Obese (Overweight) Aged Persons and Strict Diet and Exercise
As you age, maintaining a healthy weight — or losing weight if you're overweight — may be more difficult. Your metabolism generally slows, meaning that your body burns fewer calories. Calories that were once used to meet your daily energy needs instead are stored as fat. Your level of activity may decrease, resulting in unwanted weight gain.Over time, your heart muscle becomes a less efficient pump, working harder to pump the same amount of blood through your body. Also, your blood vessels become less elastic. Hardened fatty deposits may form on the walls of your arteries (atherosclerosis), narrowing the passageway through the vessels. The natural loss of elasticity, in combination with atherosclerosis, makes your arteries stiffer, causing your heart to work even harder to pump blood through them. This can lead to high blood pressure (hypertension).
Being obese and being overweight are not exactly the same thing. An obese person has a large amount of extra body fat, not just a few extra pounds. People who are obese are very overweight and at risk for serious health problems. Obesity in young people can cause illnesses that once were thought to be problems only for adults, such as hypertension (high blood pressure), high cholesterol levels, liver disease, and type 2 diabetes, a disease in which the body has trouble converting food to energy, resulting in high blood sugar levels. As they get older, people who are obese are more likely to develop heart disease, congestive heart failure, bladder problems, and, in women, problems with the reproductive system. Obesity also can lead to stroke, greater risk for certain cancers such as breast or colon cancer, and even death.
The good news is that even a modest weight loss can bring health improvements. In many cases, you can accomplish this by eating healthier, exercising and changing behaviors. For people who don't respond to lifestyle changes, prescription medications and surgical techniques are available to enhance the weight-loss process.
It's never too late for obese adults to improve their heart risks through diet and exercise, the results of a new small study suggests
The researchers, who enrolled 27 obese men and women age 65 or older, found that calorie cutting and exercise helped participants shed pounds and lower their blood pressure, blood sugar and blood fats called triglycerides.
What's more, there was a sharp drop in the number with metabolic syndrome, a collection of conditions that raise a person's risk of type 2 diabetes and heart disease.
Diet changes and exercise have been shown to improve heart disease risk factors in young and middle-aged obese adults, but less is known about the benefits for older adults.
In fact, there's some controversy over advocating weight loss at older ages, according to the authors of the new study. For one, a heavier weight is relatively less important in the health risks of an elderly person compared with a younger adult. In addition, many older adults are frail, which can make lifestyle changes difficult.
But the new findings show that older obese adults can indeed alter their lifestyle, and benefit from it, according to Dr. Dennis T. Villareal of Washington University School of Medicine in St. Louis."We demonstrate that older adults can successfully lose weight and are compliant with interventions," he told Reuters Health.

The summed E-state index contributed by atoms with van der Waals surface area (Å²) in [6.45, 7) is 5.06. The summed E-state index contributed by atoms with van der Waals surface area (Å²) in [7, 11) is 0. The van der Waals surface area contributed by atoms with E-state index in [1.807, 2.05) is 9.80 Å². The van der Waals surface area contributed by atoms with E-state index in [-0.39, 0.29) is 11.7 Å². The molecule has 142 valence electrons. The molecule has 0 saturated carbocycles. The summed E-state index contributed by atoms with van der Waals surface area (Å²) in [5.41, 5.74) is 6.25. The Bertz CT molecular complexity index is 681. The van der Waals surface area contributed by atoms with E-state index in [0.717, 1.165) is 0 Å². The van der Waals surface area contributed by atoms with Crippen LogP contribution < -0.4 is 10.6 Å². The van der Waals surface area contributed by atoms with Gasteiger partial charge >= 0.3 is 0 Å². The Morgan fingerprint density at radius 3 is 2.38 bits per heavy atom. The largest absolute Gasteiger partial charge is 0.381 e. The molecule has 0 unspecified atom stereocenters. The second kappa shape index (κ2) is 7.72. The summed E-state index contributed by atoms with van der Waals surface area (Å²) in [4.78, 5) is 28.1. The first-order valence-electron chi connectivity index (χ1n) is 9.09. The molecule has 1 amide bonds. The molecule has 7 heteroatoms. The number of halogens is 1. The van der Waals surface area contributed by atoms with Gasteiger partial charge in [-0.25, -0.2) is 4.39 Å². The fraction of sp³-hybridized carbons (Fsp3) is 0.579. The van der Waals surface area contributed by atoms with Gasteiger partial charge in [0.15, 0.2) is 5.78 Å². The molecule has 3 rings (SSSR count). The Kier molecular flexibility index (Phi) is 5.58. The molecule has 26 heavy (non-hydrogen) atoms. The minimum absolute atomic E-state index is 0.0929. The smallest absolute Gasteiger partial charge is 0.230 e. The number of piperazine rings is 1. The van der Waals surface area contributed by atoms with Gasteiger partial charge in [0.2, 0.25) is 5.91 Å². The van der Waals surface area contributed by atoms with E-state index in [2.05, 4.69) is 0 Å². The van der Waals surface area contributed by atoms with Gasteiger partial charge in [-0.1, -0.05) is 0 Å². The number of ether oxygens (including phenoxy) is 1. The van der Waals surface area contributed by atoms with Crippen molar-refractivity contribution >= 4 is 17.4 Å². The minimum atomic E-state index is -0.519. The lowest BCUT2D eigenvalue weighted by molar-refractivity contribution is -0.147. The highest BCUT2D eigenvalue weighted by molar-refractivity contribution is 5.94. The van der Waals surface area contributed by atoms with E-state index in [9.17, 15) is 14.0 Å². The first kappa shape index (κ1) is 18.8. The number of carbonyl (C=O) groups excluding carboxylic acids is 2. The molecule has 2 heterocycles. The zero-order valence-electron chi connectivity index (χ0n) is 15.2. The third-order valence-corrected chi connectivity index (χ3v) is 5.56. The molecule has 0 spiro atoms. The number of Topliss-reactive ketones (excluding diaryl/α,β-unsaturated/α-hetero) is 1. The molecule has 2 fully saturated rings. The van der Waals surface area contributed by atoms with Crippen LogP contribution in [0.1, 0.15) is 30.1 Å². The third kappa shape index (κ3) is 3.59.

Beyond that, they can also reap the potential heart benefits seen in studies of younger obese adults, according to Villareal.
He and his colleagues based their findings on a 6-month study of sedentary, obese adults randomly assigned to follow diet and exercise therapy (17 subjects) or to serve as a non-exercising comparison group (10 subjects). All of them had mild to moderate physical limitations and nearly all had metabolic syndrome. The average body mass index was 30 or higher.
Those with metabolic syndrome had at least three of a conditions that increased the risk of heart disease, including high blood pressure, high triglycerides, high blood sugar and abdominal obesity.
Over six months, the treatment group cut calories and attended group exercise classes three days a week. In the end, they lost an average of 18 pounds, versus no weight change in the comparison group. The number with metabolic syndrome fell by 59 percent, while the comparison group again showed no change.
More studies are needed to see if this translates into less heart disease and a longer life, according to the researchers.
For now, older adults who want to make lifestyle changes should talk to their doctors about the best and safest ways to do so, Villareal said.
According to the American Heart Association, cardiovascular disease is the number one killer in the United States. More than 2,600 people die of heart disease every day, which translates into one cardiovascular death every 33 seconds.
Despite the seriousness and prevalence of heart disease, cardiovascular problems aren't inevitable. There are steps you can take -- eating a healthy, low-fat diet and getting plenty of exercise -- to reduce your risk. On the other hand, bad habits such as smoking and drinking too much alcohol overburden our already busy hearts and cause them to break down.
"Cardiovascular disease is a real problem in the United States," said Elijah Saunders, M.D., Head of the Hypertension Section of the University of Maryland School of Medicine's Division of Cardiology. "The average American diet is high in fat, cholesterol, calories and salt, and our lifestyles are far too sedentary."